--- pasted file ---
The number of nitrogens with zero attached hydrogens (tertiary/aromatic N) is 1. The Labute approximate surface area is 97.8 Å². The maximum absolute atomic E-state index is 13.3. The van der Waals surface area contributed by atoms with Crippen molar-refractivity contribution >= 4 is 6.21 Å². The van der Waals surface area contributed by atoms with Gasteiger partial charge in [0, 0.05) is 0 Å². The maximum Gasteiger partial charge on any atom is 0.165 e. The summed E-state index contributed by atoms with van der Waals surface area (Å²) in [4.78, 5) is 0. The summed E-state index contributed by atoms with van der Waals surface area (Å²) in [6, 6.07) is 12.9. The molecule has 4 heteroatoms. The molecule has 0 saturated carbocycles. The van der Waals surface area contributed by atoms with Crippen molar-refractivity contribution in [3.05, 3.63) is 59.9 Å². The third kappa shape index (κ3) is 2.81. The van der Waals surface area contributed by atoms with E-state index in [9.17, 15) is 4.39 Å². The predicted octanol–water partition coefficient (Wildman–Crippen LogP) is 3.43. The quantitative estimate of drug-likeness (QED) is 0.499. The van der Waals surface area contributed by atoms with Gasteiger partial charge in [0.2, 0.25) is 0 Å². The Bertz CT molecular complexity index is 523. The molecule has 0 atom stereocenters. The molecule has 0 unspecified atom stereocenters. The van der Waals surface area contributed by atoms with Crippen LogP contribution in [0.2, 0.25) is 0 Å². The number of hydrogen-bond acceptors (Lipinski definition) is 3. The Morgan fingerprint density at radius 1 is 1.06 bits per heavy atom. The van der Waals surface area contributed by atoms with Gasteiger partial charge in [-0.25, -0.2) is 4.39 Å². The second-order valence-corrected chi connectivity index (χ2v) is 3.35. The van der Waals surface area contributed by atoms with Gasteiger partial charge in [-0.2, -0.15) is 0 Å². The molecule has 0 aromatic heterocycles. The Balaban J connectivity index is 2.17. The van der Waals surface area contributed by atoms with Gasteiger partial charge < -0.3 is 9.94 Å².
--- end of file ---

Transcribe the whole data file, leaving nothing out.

The number of nitrogens with zero attached hydrogens (tertiary/aromatic N) is 1. The Labute approximate surface area is 97.8 Å². The maximum absolute atomic E-state index is 13.3. The van der Waals surface area contributed by atoms with Crippen molar-refractivity contribution >= 4 is 6.21 Å². The van der Waals surface area contributed by atoms with Gasteiger partial charge in [0, 0.05) is 0 Å². The maximum Gasteiger partial charge on any atom is 0.165 e. The summed E-state index contributed by atoms with van der Waals surface area (Å²) in [4.78, 5) is 0. The summed E-state index contributed by atoms with van der Waals surface area (Å²) in [6, 6.07) is 12.9. The molecule has 4 heteroatoms. The molecule has 0 saturated carbocycles. The van der Waals surface area contributed by atoms with Crippen molar-refractivity contribution in [3.05, 3.63) is 59.9 Å². The third kappa shape index (κ3) is 2.81. The van der Waals surface area contributed by atoms with E-state index in [9.17, 15) is 4.39 Å². The predicted octanol–water partition coefficient (Wildman–Crippen LogP) is 3.43. The quantitative estimate of drug-likeness (QED) is 0.499. The van der Waals surface area contributed by atoms with Gasteiger partial charge in [0.2, 0.25) is 0 Å². The Bertz CT molecular complexity index is 523. The molecule has 0 atom stereocenters. The molecule has 0 unspecified atom stereocenters. The van der Waals surface area contributed by atoms with Crippen LogP contribution in [0.2, 0.25) is 0 Å². The number of hydrogen-bond acceptors (Lipinski definition) is 3. The Morgan fingerprint density at radius 1 is 1.06 bits per heavy atom. The van der Waals surface area contributed by atoms with Gasteiger partial charge in [-0.25, -0.2) is 4.39 Å². The second-order valence-corrected chi connectivity index (χ2v) is 3.35. The van der Waals surface area contributed by atoms with Gasteiger partial charge in [-0.2, -0.15) is 0 Å². The molecule has 0 aromatic heterocycles. The Balaban J connectivity index is 2.17. The van der Waals surface area contributed by atoms with Gasteiger partial charge < -0.3 is 9.94 Å².